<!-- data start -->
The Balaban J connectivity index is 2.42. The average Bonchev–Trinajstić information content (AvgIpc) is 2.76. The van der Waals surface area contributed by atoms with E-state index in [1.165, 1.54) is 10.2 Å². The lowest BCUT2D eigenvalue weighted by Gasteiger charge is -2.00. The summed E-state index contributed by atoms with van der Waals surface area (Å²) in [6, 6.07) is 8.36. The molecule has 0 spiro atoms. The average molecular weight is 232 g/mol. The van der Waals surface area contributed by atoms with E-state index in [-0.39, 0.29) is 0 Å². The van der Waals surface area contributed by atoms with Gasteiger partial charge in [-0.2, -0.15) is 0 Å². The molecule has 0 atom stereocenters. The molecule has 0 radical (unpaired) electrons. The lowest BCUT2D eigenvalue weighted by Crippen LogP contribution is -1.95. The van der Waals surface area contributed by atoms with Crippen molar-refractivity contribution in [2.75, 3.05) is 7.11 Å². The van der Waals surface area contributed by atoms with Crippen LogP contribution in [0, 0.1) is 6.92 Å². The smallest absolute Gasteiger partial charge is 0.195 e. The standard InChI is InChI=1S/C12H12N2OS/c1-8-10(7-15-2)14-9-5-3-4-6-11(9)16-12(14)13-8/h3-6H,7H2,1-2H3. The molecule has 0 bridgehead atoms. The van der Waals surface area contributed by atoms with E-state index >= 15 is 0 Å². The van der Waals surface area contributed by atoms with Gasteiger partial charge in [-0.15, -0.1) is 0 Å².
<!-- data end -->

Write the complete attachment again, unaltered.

The Balaban J connectivity index is 2.42. The average Bonchev–Trinajstić information content (AvgIpc) is 2.76. The van der Waals surface area contributed by atoms with E-state index in [1.165, 1.54) is 10.2 Å². The lowest BCUT2D eigenvalue weighted by Gasteiger charge is -2.00. The summed E-state index contributed by atoms with van der Waals surface area (Å²) in [6, 6.07) is 8.36. The molecule has 0 spiro atoms. The average molecular weight is 232 g/mol. The van der Waals surface area contributed by atoms with E-state index in [-0.39, 0.29) is 0 Å². The van der Waals surface area contributed by atoms with Gasteiger partial charge in [-0.2, -0.15) is 0 Å². The molecule has 0 atom stereocenters. The molecule has 0 radical (unpaired) electrons. The lowest BCUT2D eigenvalue weighted by Crippen LogP contribution is -1.95. The van der Waals surface area contributed by atoms with Crippen molar-refractivity contribution in [2.75, 3.05) is 7.11 Å². The van der Waals surface area contributed by atoms with Crippen LogP contribution in [0, 0.1) is 6.92 Å². The smallest absolute Gasteiger partial charge is 0.195 e. The standard InChI is InChI=1S/C12H12N2OS/c1-8-10(7-15-2)14-9-5-3-4-6-11(9)16-12(14)13-8/h3-6H,7H2,1-2H3. The molecule has 0 bridgehead atoms. The van der Waals surface area contributed by atoms with E-state index >= 15 is 0 Å². The van der Waals surface area contributed by atoms with Gasteiger partial charge in [-0.15, -0.1) is 0 Å².